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I'm searching a discussion group for asking questions about how layout, typography and etc. for scientific writing

Especially concerning:

  • Ph.D. thesis
  • in engineering / materials science
  • conventions for scientific writing / Ph.D. thesis German language and/or at German universities

e. g.

  • how to present / structure content?
  • how to typeset mathematical symbols correctly?
  • how to create good images / graphs / diagrams which are also unambigous and readable in greyscale?
  • check list for the final version
    etc ...

(accidentally those are topics which are extremely interesting for me at the moment ;-))

-> Can anyone recommend me online discussion groups covering those topics?

I think here is not the place for such questions, as it more about "how to do it with (La)TeX" and not how to do it in general.

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2 Answers 2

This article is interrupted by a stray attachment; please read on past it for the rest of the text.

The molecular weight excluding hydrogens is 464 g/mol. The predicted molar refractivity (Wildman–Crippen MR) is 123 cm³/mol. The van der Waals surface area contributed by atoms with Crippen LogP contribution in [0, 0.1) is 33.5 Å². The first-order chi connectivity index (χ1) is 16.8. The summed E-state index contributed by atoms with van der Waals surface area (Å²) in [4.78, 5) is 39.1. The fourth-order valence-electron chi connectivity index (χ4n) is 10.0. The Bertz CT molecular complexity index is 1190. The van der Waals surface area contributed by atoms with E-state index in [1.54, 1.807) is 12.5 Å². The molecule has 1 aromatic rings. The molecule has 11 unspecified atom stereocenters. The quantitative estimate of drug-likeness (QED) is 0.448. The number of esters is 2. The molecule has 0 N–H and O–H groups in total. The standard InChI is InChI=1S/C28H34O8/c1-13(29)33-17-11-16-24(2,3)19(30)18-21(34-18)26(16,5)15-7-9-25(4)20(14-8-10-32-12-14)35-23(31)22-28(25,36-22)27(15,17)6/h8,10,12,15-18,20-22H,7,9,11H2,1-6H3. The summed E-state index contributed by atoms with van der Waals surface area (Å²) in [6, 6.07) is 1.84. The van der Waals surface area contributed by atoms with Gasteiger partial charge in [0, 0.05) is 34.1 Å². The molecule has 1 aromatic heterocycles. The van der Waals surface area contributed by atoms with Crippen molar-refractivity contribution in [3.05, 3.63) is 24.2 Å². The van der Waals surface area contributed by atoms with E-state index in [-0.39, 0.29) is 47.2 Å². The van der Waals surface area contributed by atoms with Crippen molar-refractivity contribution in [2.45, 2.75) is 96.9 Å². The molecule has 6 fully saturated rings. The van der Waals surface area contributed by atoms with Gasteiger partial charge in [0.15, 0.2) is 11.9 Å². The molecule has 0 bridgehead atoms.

I do not know of any communities that discuss this (probably because conventions don't change much). However, I can forward you to some relevant documents:

If you know the basics, you can ask the specifics here.

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Start with The Visual Display of Quantitative Information by Tufte. It doesn't cover everything in your question, but an provides excellent foundation for anyone trying to make a point with data. As an added bonus, there is a nice latex class modeling the Tufte style.

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@srking: I know the book (read it years ago), but I consciously asked for discussion. Thank you for the hint on the corresponding latex class –  Martin Apr 3 '11 at 8:38
@Martin - Right, sorry. –  srking Apr 3 '11 at 16:57
@srking - don't worry, I'll try to see a recent version of tufte's book, maybe there's also something helpful inside, but I think in general I know the "rules" for good visual representation (no "beautifully distorted" 3d-charts, etc. ;-)). One of the questions bothering me is: how can I transfer the colors of a simulation result (color from blue to red = temperature level) to a greyscale where black is the hottest and white is the coolest... (without having the source data, just the image). –  Martin Apr 3 '11 at 19:42
@Martin - You could convert your image to one of the simple RGB file formats, then create a perl script (or whatever) to transform the image based on per pixel data. Also, check out imagemagick which is quite powerful for low level image manipulations. –  srking Apr 4 '11 at 4:01
@Martin - And good luck. :^) –  srking Apr 4 '11 at 4:02

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